Nuremberg 2.0

Vladimir Putin’s supporters don’t like to acknowledge that they’re living in a ruthless kleptocracy. It’s nicer to portray Russia as a beacon of anti-fascism. With that self-image in mind, a legislator called Andrei Kresov demanded almost three months ago that Moscow stage a ‘Nuremberg 2.0’ to put captured Ukrainians on trial. That’s apt in ways he probably doesn’t know. There was nothing inherently progressive about Nuremberg 1.0. Winston Churchill didn’t want it to happen at all; he proposed in 1942 that leading Nazis be ‘shot to death within six hours of capture’ and hankered for summary executions until the eve of the trial. It was Stalin who insisted on court-imposed punishments (lest people say the Allies ‘were wreaking vengeance on their political enemies’) and that’s because, in his experience, they were useful to cloak murder. The lawyer he put in charge of Soviet preparations was Andrei Vyshinsky, who’d prosecuted his rivals to death at a series of show trials in the late 1930s. The senior Soviet judge, Iona Nikitchenko, had ordered many of their executions, and he was appointed for just one reason: he could be trusted to follow instructions without question.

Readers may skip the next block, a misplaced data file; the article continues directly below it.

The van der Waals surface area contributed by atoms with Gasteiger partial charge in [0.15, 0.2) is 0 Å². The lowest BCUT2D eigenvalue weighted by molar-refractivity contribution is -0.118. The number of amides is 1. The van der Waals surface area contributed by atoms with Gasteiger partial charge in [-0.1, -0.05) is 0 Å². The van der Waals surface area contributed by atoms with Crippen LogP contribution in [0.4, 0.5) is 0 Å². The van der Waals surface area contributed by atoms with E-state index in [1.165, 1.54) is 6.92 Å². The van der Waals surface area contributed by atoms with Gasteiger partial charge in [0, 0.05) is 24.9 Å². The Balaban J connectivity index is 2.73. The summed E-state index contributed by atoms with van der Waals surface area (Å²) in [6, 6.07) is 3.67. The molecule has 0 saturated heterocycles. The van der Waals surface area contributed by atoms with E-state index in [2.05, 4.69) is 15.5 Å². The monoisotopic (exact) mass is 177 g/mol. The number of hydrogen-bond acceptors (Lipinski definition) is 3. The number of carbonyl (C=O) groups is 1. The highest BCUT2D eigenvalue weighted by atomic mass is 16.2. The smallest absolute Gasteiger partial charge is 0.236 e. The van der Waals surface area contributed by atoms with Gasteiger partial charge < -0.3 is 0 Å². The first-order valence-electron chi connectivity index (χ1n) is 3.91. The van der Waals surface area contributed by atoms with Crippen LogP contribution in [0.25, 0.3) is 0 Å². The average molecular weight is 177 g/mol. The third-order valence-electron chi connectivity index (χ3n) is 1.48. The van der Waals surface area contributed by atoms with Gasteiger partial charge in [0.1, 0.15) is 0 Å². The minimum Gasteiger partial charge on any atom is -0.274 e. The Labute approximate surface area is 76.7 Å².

The link between Stalin’s show trials and Nuremberg is described in my book The Trial, but if you prefer your insights shorter, I wrote a piece about the recent convictions in Donetsk for the Guardian:

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